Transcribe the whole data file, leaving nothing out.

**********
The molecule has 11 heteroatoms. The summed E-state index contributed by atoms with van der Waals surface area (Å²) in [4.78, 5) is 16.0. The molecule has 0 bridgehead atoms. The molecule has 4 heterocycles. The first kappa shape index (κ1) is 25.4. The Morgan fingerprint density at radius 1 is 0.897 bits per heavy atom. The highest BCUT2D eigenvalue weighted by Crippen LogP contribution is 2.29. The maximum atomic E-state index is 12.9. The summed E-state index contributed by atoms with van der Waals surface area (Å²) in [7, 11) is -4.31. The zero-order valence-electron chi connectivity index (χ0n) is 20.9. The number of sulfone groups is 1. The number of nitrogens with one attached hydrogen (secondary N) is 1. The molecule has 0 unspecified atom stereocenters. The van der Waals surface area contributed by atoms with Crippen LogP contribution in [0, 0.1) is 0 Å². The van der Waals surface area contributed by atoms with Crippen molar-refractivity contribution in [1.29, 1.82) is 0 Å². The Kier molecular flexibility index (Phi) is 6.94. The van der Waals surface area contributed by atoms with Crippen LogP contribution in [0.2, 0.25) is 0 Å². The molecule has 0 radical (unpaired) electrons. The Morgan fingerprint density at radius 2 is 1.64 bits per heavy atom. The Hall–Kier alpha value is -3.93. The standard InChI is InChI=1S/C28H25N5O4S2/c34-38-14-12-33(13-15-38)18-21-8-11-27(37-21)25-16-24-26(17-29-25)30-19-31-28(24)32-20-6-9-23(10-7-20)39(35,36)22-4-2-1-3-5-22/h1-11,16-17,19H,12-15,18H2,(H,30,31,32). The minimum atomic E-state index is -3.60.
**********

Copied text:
The molecule has 11 heteroatoms. The summed E-state index contributed by atoms with van der Waals surface area (Å²) in [4.78, 5) is 16.0. The molecule has 0 bridgehead atoms. The molecule has 4 heterocycles. The first kappa shape index (κ1) is 25.4. The Morgan fingerprint density at radius 1 is 0.897 bits per heavy atom. The highest BCUT2D eigenvalue weighted by Crippen LogP contribution is 2.29. The maximum atomic E-state index is 12.9. The summed E-state index contributed by atoms with van der Waals surface area (Å²) in [7, 11) is -4.31. The zero-order valence-electron chi connectivity index (χ0n) is 20.9. The number of sulfone groups is 1. The number of nitrogens with one attached hydrogen (secondary N) is 1. The molecule has 0 unspecified atom stereocenters. The van der Waals surface area contributed by atoms with Crippen LogP contribution in [0, 0.1) is 0 Å². The van der Waals surface area contributed by atoms with Crippen molar-refractivity contribution in [1.29, 1.82) is 0 Å². The Kier molecular flexibility index (Phi) is 6.94. The van der Waals surface area contributed by atoms with Crippen LogP contribution in [0.2, 0.25) is 0 Å². The molecule has 0 radical (unpaired) electrons. The Morgan fingerprint density at radius 2 is 1.64 bits per heavy atom. The Hall–Kier alpha value is -3.93. The standard InChI is InChI=1S/C28H25N5O4S2/c34-38-14-12-33(13-15-38)18-21-8-11-27(37-21)25-16-24-26(17-29-25)30-19-31-28(24)32-20-6-9-23(10-7-20)39(35,36)22-4-2-1-3-5-22/h1-11,16-17,19H,12-15,18H2,(H,30,31,32). The minimum atomic E-state index is -3.60.